I feel that, from what I have read so far, Goto Shimpei is everyone’s favorite colonial policy-maker. He learned ‘scientific’ colonial governance from Western examples; his management of colonial affairs made the Japanese rule in Taiwan self-sustainable; he made a basis for Japan’s rule of Manchuria. Compared to Hara Kei, another ‘everyone’s favorite’ in the history of Japanese colonialism, who believed in the extension of home rule (内地延長主義), Goto was much closer to contemporary Western colonizers in that he regarded colonies as completely separate entities from the home country. The fact that these two figures who had almost opposite ruling philosophies are praised in the same way shows the difficulty of determining what exactly “good governance” means in colonial rule.
Anyway, I happened to read Goto’s 日本植民政策一班 (Japanese colonial policies), which was written based on his lecture given in 1914. I was curious of how he thought about the role of modern empire. He says;
(rough translation) It is clear that nationalism, which arose in the nineteenth century,… was an excellent weapon for the strong, but for the weak, it was rather a self-destructive weapon… Together with this rise of nationalism, those weak countries were forced to assimilate. This is a result of the competition for survival among European powers. They added imperialism to this nationalism.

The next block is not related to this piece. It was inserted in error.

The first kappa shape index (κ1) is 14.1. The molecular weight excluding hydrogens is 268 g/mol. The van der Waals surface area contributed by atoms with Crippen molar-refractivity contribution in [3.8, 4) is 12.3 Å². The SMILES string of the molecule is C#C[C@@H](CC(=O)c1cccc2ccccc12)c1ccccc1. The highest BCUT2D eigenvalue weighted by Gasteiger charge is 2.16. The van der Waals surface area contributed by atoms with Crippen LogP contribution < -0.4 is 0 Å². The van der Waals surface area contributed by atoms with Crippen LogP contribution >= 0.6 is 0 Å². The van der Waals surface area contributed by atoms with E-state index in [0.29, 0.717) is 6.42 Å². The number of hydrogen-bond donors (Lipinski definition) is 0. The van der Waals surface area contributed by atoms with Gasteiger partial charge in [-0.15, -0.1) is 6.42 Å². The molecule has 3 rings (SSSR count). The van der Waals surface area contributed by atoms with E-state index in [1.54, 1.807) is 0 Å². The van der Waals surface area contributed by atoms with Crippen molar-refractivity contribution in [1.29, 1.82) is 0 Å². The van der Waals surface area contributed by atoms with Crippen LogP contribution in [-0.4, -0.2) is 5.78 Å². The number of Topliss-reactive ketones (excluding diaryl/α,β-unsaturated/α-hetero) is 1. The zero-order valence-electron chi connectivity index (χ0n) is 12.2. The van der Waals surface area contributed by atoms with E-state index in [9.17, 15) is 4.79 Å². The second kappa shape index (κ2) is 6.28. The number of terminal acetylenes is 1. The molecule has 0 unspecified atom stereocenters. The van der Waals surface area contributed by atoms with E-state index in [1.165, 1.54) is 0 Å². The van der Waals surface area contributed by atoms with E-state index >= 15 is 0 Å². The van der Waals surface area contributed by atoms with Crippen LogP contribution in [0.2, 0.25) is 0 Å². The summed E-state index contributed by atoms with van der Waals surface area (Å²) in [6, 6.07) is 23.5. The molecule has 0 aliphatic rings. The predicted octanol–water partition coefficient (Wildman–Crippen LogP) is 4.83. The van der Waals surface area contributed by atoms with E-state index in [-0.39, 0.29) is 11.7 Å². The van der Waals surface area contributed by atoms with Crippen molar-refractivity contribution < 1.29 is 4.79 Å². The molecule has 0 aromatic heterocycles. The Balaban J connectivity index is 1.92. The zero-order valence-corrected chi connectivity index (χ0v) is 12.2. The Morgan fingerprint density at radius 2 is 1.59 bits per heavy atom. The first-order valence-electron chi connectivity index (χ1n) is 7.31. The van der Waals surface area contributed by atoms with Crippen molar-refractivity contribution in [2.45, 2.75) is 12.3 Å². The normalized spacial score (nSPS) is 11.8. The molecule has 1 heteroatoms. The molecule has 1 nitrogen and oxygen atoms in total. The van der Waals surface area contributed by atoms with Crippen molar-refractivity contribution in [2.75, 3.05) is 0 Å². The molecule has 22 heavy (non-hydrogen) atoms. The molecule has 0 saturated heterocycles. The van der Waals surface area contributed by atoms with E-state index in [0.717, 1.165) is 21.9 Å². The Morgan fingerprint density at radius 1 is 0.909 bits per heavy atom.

Assuming that the common narrative that today’s historians give that the era of nationalism took over the era of imperialism is somewhat right (at least chronologically), Goto’s reverse perception is quite fascinating. Partly this is because he was trying to analyze World War I, which manifested the coexistence of nationalism and imperialism. But I suspect this was a common mindset for the Japanese leaders. They, including Goto, probably felt that “first comes nation, and that becomes empire” from their experience. This was absolutely not the case for most of the European empires. But for Japan, with a strong orientation for “nation” building, “empire” was a powerful version of the “nation.” This might sound a little too banal as a point for Japan specialists, but from a comparative viewpoint, this is quite anomalous.